Ms Leith’s call to back the nation’s farmers comes after fellow celebrities, including chef Jamie Oliver and fitness guru Joe Wicks, last month used an open letter in The Mail on Sunday to call on the Prime Minister not to ‘trade away our children’s futures’ in the negotiations

‘What possible reason can they have for not enshrining this in law,’ he said. ‘Unless, of course, there was a secret agenda for those teams to cave in and let in cheaper, lower-quality food to clinch a trade deal.’

Former Environment Secretary Theresa Villiers urged Ministers to compromise ‘even at this late hour’, saying it would ‘put to rest any suspicions that at some future point, in order to clinch trade deals, Ministers might allow food produced to far lower standards to flood into Britain’.

Tory backbencher and vet Dr Neil Hudson also made clear he was ready to rebel.

He said last night: ‘By supporting these amendments we are standing up for animal welfare and farming standards both in the UK and globally.’

Ministers have repeatedly insisted that laws do not have to be strengthened.

A No 10 spokesman said the Government was committed to maintaining high environmental, animal welfare and food standards.

Everyone eats food – so the whole country has a stake in the Commons debate on the Agriculture Bill

By Tory MP Neil Parish

Not everyone is a farmer but everyone eats food.

That’s why everyone in the country has a stake in tomorrow’s Commons debate on the Government’s Agriculture Bill.

The Bill, which lays the framework for UK farming after Brexit, will have a crucial role in deciding what food you and your children will eat for many, many years to come.

In May, I led a Commons rebellion on the proposed Bill because it failed to protect our high animal welfare, environment and food standards in law as we leave the EU system and trade as a fully-independent nation.

Sadly, little has changed which is why tomorrow, unless Ministers see sense, I will lead a second rebellion.

While the current Bill doesn’t explicitly reduce standards, it leaves the door open to our domestic standards being undercut in new trade deals.

This is the crux of the problem.

Ministers have repeatedly said to MPs and to this newspaper that we will not compromise on our world-class standards in trade deals.

They cite our 2019 Conservative Manifesto, which puts that commitment in black and white, as evidence.

But it is not Ministers changing our own domestic standards that we are actually worried about – for now at least.

It is that, while we maintain those high standards here, we let in cheaper agricultural imports in new post-Brexit trade deals, undercutting the high-welfare, healthy food our farmers produce, as well as their competitiveness.

Hormone-treated beef and chlorine-washed chicken have grabbed the headlines.

But there other key divergences between UK laws and those of potential trade partners on things like sow stalls, stocking densities, battery cages, antibiotic use, pesticides, fungicides, and more.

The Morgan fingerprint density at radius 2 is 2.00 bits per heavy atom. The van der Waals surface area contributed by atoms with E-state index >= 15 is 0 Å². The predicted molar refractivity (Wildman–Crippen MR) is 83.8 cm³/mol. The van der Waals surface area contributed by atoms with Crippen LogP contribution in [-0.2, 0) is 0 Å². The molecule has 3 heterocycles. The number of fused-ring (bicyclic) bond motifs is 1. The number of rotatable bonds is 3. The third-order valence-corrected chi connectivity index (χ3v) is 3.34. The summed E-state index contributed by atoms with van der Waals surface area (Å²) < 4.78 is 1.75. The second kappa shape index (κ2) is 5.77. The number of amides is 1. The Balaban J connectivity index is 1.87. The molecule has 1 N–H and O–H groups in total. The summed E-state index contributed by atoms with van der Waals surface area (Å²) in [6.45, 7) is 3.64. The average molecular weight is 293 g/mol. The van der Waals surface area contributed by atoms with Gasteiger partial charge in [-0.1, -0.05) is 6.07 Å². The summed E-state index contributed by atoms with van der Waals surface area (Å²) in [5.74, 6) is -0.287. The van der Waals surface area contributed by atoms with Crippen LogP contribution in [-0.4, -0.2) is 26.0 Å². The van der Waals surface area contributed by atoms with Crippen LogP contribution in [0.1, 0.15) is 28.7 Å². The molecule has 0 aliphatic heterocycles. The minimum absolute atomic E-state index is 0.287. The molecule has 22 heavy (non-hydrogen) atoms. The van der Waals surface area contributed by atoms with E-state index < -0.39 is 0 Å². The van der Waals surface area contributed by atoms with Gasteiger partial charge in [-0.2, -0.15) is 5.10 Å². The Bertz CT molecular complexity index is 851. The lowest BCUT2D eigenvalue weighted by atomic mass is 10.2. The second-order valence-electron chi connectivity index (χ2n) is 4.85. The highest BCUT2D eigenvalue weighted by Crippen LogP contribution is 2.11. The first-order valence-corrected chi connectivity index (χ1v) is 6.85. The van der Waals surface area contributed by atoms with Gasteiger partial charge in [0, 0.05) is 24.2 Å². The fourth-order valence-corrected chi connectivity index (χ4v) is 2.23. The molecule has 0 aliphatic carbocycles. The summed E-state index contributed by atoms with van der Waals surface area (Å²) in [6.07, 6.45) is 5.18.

The public cares deeply about the issue of food standards and MPs should take note.

Recent surveys by the consumer group Which? show 95% believe it is important for the UK to maintain existing food standards.

Those surveyed included Conservative voters in the West Midlands, North East and Scotland.

That’s why MPs tomorrow should vote to ensure that all agricultural and food imports meet standards equivalent to those set out in UK law, in relation to animal health and welfare, the environment, food safety, hygiene and traceability, as well as plant health.

Doing this will boost the Government’s ability to rule out unpopular compromises when they negotiate those trade deals because they can say Parliament imposed these conditions.

Just as US trade negotiators frequently invoke Congress as the reason they cannot accept certain terms, UK negotiators could refer to constraints imposed by our own parliament.

In other words, it would actually help our negotiating teams – not hinder them.

Unless, of course, there was a secret agenda for those teams to cave in and let in cheaper, lower-quality food to clinch a trade deal.

But as Ministers have repeatedly denied that, what possible reason can they have for not enshrining this in law?

When Sonny Perdue, the US Secretary of Agriculture, recently came to the UK on a trade visit, he said: ‘Let your farmers compete!’

Well, I do want our farmers to compete but on the high standards we value here in the UK.

Some have accused me of protectionism but I just want fair trade.

I want fair trade for a vital sector of our economy, one which in my Tiverton and Honiton constituency drives not just the rural economy but it also supports jobs in food processing and packaging across the country too.

Let’s give them – and the high-quality food – the backing they deserve.

· Neil Parish is chairman of the Commons’ Environment, Food and Rural Affairs Committee.